A decade of mobile money in Kenya has ended up fueling e-commerce and other conveniences

Of the Android apps on my devices that trace their origin in Kenya or are developed by Kenyans, almost all of them have something to do with financial services. Money, basically. Do you know why? Mobile money.

I will be biased on this one since to me, mobile money simply means Safaricom’s M-Pesa, even though that is slowly changing thanks to what M-Pesa has been able to inspire in the country and beyond.

As an enthusiast and big advocate of the Android platform and mobile in general, everything rises and dies by the phone in my hands. As far as I am concerned, and I believe as far as many other users are concerned, there’s been mostly instances of rising and fewer, if any, instances of death. This is because to us, M-Pesa has been that saviour that always shows up. Initially, that would be the case when we least expected it but today, there are no more surprises. We almost always expect it.

Sure, M-Pesa is almost ubiquitous in the country and it’s almost a given that it will come through any day any time but do we pause to think how difficult or inconveniencing doing some things in our mobile lives would be without it?

App purchases

I recently did this article on VPN apps that one may need to have thanks to the rise in concerns over our overall privacy online. Guess what? Months down the line, lots of things have happened that have made me revisit the said article and provide an update. Of the 5 VPN apps that I reviewed and recommended after years of using extensively, only two can still be outrightly recommended while the fate of one is 50/50 and the other two are considered security risks. The one app (out of the two remaining unscathed) that I can recommend without batting an eyelid has a barrier. After one exhausts the maximum allowable 1.5 GB bandwidth, they need a subscription in order to be able to continue enjoying the privacy that comes with VPN apps. Now, how do you go about that?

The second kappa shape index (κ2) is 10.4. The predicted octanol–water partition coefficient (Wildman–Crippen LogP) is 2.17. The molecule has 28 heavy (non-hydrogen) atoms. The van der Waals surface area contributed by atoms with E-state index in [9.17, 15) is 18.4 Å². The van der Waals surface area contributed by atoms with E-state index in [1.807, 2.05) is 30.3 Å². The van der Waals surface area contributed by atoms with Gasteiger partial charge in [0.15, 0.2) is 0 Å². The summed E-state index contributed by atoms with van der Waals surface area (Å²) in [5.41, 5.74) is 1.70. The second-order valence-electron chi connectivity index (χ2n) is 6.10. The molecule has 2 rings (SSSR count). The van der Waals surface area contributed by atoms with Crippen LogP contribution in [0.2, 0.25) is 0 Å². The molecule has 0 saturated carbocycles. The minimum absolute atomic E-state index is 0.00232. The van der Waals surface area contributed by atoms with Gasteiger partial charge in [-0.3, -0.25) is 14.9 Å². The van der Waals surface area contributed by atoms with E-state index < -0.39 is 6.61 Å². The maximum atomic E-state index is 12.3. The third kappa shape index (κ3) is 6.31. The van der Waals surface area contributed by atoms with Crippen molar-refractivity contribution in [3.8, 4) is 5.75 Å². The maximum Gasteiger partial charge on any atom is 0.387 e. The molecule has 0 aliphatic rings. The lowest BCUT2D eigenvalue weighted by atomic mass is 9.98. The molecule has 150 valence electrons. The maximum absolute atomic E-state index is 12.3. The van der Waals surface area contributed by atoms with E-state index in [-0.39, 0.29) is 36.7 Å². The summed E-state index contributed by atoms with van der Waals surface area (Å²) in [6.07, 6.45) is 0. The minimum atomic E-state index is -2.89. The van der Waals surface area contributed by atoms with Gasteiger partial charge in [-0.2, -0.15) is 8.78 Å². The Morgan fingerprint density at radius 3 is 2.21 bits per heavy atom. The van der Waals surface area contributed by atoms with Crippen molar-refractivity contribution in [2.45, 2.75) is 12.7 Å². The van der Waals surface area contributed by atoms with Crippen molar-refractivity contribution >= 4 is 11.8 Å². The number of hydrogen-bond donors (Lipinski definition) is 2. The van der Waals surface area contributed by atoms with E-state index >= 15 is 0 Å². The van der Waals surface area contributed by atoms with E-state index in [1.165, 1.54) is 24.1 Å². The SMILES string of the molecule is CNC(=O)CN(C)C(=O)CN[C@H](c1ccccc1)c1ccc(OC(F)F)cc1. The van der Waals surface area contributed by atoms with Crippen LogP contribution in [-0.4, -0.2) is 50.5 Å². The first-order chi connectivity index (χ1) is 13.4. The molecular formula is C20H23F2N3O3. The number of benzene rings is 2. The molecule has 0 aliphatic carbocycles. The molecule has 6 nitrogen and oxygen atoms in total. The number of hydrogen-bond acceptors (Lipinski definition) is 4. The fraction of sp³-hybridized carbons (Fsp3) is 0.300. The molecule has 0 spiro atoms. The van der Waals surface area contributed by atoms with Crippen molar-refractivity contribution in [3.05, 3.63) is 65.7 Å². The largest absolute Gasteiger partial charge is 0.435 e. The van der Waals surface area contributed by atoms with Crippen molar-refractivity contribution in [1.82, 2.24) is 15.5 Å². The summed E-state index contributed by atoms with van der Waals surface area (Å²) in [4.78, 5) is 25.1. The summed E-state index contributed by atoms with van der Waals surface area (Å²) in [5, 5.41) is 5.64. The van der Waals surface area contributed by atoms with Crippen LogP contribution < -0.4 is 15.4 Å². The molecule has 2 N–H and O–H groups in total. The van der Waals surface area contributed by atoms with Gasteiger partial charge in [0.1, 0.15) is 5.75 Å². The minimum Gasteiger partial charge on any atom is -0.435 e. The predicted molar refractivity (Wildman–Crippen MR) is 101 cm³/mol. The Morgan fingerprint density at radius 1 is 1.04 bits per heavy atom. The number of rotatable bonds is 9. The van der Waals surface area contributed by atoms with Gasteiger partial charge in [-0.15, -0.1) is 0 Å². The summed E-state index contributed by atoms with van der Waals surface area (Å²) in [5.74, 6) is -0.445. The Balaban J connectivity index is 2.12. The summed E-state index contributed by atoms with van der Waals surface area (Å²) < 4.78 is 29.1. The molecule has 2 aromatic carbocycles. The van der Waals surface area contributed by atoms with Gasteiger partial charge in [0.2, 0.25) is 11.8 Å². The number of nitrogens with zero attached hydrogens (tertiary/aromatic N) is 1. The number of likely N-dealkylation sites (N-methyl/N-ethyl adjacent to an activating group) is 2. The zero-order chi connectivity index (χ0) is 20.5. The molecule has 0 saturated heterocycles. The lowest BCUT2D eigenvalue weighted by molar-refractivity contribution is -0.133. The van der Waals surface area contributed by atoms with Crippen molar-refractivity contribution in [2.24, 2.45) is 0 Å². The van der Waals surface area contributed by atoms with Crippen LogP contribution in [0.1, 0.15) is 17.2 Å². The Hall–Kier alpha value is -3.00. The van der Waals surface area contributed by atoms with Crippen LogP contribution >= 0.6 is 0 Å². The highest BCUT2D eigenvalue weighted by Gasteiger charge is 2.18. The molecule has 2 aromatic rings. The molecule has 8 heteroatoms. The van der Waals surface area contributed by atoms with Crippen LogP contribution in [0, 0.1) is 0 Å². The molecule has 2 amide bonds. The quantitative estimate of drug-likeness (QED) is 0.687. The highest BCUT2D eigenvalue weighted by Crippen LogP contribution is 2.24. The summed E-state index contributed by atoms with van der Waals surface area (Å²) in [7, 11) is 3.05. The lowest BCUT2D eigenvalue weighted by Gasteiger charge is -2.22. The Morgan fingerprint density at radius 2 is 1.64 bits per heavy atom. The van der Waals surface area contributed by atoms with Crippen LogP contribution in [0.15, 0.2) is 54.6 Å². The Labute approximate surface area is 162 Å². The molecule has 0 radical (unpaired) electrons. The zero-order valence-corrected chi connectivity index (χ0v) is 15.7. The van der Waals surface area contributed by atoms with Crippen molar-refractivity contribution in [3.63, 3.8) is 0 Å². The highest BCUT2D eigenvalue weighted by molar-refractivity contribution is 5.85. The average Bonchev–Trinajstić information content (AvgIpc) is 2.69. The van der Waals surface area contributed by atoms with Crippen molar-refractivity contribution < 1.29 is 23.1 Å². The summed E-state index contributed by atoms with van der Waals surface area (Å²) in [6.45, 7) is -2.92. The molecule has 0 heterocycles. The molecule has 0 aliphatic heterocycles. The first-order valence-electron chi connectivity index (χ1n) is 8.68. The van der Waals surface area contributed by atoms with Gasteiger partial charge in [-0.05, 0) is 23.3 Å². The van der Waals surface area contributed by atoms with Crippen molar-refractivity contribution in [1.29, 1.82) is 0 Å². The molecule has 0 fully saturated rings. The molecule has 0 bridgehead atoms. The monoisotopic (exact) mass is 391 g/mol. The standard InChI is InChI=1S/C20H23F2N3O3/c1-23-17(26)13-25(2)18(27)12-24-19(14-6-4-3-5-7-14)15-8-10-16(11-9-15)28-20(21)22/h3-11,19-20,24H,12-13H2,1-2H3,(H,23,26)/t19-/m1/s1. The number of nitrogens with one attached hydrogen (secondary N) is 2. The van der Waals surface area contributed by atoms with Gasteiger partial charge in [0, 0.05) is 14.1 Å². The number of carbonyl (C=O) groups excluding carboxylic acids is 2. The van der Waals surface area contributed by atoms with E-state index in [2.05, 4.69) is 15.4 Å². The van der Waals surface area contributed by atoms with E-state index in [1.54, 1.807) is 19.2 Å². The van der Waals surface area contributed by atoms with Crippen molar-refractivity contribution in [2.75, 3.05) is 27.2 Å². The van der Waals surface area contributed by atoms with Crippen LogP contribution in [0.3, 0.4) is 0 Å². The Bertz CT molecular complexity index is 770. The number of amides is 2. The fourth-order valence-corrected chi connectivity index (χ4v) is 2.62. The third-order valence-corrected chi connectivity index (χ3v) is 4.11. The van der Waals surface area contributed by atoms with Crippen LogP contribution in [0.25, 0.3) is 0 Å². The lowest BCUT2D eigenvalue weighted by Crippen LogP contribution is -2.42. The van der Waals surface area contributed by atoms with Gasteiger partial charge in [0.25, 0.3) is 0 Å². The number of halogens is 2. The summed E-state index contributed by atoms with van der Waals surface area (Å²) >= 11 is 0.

Easy, by paying for the subscription and living happily ever after, right? Only that it is not so easy.

While a card is necessary in order to purchase a subscription or anything else for that matter through Google Play, what happens if you don’t always have money in the card you’re using for purchases on Google Play? The better question, actually, is how do you make sure you have sufficient funds to make such transactions. For me, going to queue at a bank branch just so that I can deposit Kshs 300 or 500 in order to be able to buy an app on the Play Store or pay for a subscription simply doesn’t cut it. So, then, what makes sense? M-Pesa. Most major cards allow customers to top them up using M-Pesa. This can be done by sending money directly to the mobile account tied to the card in the case of pre-paid debit cards (which I highly recommend) or to the bank account number to which the card is linked. Previously, this could’ve been a bit of an issue thanks to delays and, mostly, high costs levied by both parties to make the magic happen. Today, that is no longer the case. Everything is just convenient. For a people that are not known for being the credit-card-carrying type, there couldn’t have been a better way to do things.

READ:  All the Android smartphones you can buy in Safaricom's end of June-early July 2021 Maisha Ni Digital sale